OK, now airlines have gone too far (or have they?)

Just when you thought you’d seen it all, they’ve done it again.

Here’s the latest outrage, courtesy of Josh Dare. He booked five tickets to Europe on United Airlines (sigh, yes — United Airlines) and then had the audacity to purchase a sixth ticket using points earned through his credit card.

Well, no one’s perfect.
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United Airlines gets it dead wrong (but it’s still right)

Margaret Sheppard and her husband, Don, were loyal United Airlines customers. They flew United whenever they could. They also spent using their co-branded MileagePlus credit card, an account they shared.

So when Don passed away, Margaret Sheppard assumed that transferring the remaining 48,000 miles into her name would be little more than a formality.

It wasn’t.
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Should the government regulate loyalty programs?

Frequent-flier programs are rigged to favor airlines, deceive passengers and cost consumers billions of dollars. At least that’s the contention of one Florida frequent traveler named Alan Grayson.
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Are travelers giving up on loyalty programs?

It’s finally happening.
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The world’s most useless frequent flier programs revealed

Airline frequent-flier programs may be useless, but some are more useless than others.
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You’re not so special! The hidden messages of the airline industry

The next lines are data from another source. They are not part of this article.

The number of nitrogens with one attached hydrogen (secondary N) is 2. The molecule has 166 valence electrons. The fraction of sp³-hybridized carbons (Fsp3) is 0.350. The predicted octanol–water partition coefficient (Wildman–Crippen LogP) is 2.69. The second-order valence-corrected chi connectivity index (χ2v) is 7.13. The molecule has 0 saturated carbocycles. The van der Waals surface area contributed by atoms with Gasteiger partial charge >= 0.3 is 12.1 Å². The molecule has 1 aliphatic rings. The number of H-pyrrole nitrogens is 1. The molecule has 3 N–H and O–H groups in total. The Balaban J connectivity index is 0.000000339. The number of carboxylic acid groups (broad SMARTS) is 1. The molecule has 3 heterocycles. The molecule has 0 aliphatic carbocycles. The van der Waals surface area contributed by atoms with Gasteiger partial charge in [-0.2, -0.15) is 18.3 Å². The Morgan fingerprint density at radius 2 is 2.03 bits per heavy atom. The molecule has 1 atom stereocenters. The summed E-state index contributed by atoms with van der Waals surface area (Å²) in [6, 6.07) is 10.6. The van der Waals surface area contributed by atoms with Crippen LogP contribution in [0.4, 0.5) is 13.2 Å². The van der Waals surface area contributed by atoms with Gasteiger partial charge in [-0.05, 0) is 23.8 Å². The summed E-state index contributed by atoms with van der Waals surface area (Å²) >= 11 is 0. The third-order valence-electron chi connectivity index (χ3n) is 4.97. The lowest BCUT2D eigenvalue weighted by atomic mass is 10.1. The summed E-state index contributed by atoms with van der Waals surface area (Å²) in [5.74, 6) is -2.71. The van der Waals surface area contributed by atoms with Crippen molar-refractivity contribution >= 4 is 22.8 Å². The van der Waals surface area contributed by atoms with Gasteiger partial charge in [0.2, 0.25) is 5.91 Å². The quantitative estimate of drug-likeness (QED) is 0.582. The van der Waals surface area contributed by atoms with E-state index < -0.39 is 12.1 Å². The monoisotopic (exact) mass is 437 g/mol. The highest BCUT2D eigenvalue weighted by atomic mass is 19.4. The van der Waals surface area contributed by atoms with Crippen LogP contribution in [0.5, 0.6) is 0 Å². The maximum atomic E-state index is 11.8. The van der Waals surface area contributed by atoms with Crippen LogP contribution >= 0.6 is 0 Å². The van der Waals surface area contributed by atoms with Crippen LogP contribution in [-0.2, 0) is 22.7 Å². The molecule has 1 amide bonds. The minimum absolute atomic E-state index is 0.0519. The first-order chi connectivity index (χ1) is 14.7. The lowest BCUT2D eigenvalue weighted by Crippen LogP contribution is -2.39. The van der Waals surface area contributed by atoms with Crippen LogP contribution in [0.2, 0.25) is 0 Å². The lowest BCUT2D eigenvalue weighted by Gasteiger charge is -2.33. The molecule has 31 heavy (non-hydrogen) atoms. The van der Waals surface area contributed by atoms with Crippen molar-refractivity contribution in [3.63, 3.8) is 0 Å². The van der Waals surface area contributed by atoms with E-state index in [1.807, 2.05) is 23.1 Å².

Sometimes, airlines reveal their true feelings about you with a simple word or phrase.
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Can Capital One really “erase” my debts? And while you’re at it, could you do another rant about loyalty programs?

When Capital One offers to “erase” part of her debts with award points, Kate Morrical calls on a loyalty program skeptic to clear things up. Find out what happens next.

Question: You’ve gone on record plenty of times with your feelings about loyalty programs, so I wondered if you’d seen this ad for Capital One’s “Purchase Eraser.” In it, Alec Baldwin implies that he can “erase” a $700 purchase with 30,000 miles.

But the program overview clearly states that any purchase over $600 is 100 miles per dollar to redeem.
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Fly a mile, earn a mile? No, that would make too much sense

James A. Harris / Shutterstock.com
James A. Harris / Shutterstock.com
Looking back, Jill Constable’s mistake wasn’t flying to Australia on American Airlines and Qantas. The connections from Dallas to Sydney, Ayers Rock, and Cairns made sense, from a scheduling point of view.

It was the reason she chose the so-called “codeshare” flights.

“I wanted the miles,” she confesses.

Constable assumed that she’d receive credit for all of her flights to and from Down Under, plus the domestic flights booked through American. (Codesharing, for the uninitiated, is the fundamentally dishonest act of selling another airline’s flight as if it was your own, but I’m not going down that rabbit hole today.)
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Betrayed by a company? Here are 5 secrets for avoiding it

Kimberly Palmer/Shutterstock
Kimberly Palmer/Shutterstock

The call between Frank Alioto and his favorite cruise line went down like something straight out of a made-for-TV drama. You know that turning point where the hero actually turns out to be the villain? Just like that.

He and his wife, Susan, had accumulated 130,000 loyalty points over the years, using a special credit card called an “affinity” card that lets you earn more loyalty points, but can come with a series of unfavorable terms, like a higher annual percentage rate or a yearly fee.

“The program promises, among other rewards, that 125,000 points can be redeemed for a free five- to seven-day Caribbean cruise for two,” he says. And the Aliotos had collected for years, assuming that once they earned enough “loyalty” points, they’d get their promised cruise vacation.
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